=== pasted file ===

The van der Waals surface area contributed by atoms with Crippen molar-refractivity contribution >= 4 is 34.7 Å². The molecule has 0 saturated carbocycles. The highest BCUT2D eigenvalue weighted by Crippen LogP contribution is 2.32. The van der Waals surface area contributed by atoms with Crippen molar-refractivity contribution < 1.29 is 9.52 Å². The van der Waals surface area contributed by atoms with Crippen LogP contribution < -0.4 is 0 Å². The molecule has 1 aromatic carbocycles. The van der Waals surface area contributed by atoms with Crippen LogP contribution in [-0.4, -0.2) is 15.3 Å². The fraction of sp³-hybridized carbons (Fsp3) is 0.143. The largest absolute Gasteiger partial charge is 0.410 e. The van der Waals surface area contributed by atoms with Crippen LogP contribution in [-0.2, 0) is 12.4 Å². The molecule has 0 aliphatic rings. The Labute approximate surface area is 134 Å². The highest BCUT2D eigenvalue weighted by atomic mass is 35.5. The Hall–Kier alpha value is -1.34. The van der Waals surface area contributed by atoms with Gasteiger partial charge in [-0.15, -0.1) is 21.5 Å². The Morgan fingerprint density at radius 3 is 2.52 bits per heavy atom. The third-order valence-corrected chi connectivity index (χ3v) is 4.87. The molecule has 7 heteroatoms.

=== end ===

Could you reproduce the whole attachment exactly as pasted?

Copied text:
The van der Waals surface area contributed by atoms with Crippen molar-refractivity contribution >= 4 is 34.7 Å². The molecule has 0 saturated carbocycles. The highest BCUT2D eigenvalue weighted by Crippen LogP contribution is 2.32. The van der Waals surface area contributed by atoms with Crippen molar-refractivity contribution < 1.29 is 9.52 Å². The van der Waals surface area contributed by atoms with Crippen LogP contribution < -0.4 is 0 Å². The molecule has 1 aromatic carbocycles. The van der Waals surface area contributed by atoms with Crippen LogP contribution in [-0.4, -0.2) is 15.3 Å². The fraction of sp³-hybridized carbons (Fsp3) is 0.143. The largest absolute Gasteiger partial charge is 0.410 e. The van der Waals surface area contributed by atoms with Crippen LogP contribution in [-0.2, 0) is 12.4 Å². The molecule has 0 aliphatic rings. The Labute approximate surface area is 134 Å². The highest BCUT2D eigenvalue weighted by atomic mass is 35.5. The Hall–Kier alpha value is -1.34. The van der Waals surface area contributed by atoms with Gasteiger partial charge in [-0.15, -0.1) is 21.5 Å². The Morgan fingerprint density at radius 3 is 2.52 bits per heavy atom. The third-order valence-corrected chi connectivity index (χ3v) is 4.87. The molecule has 7 heteroatoms.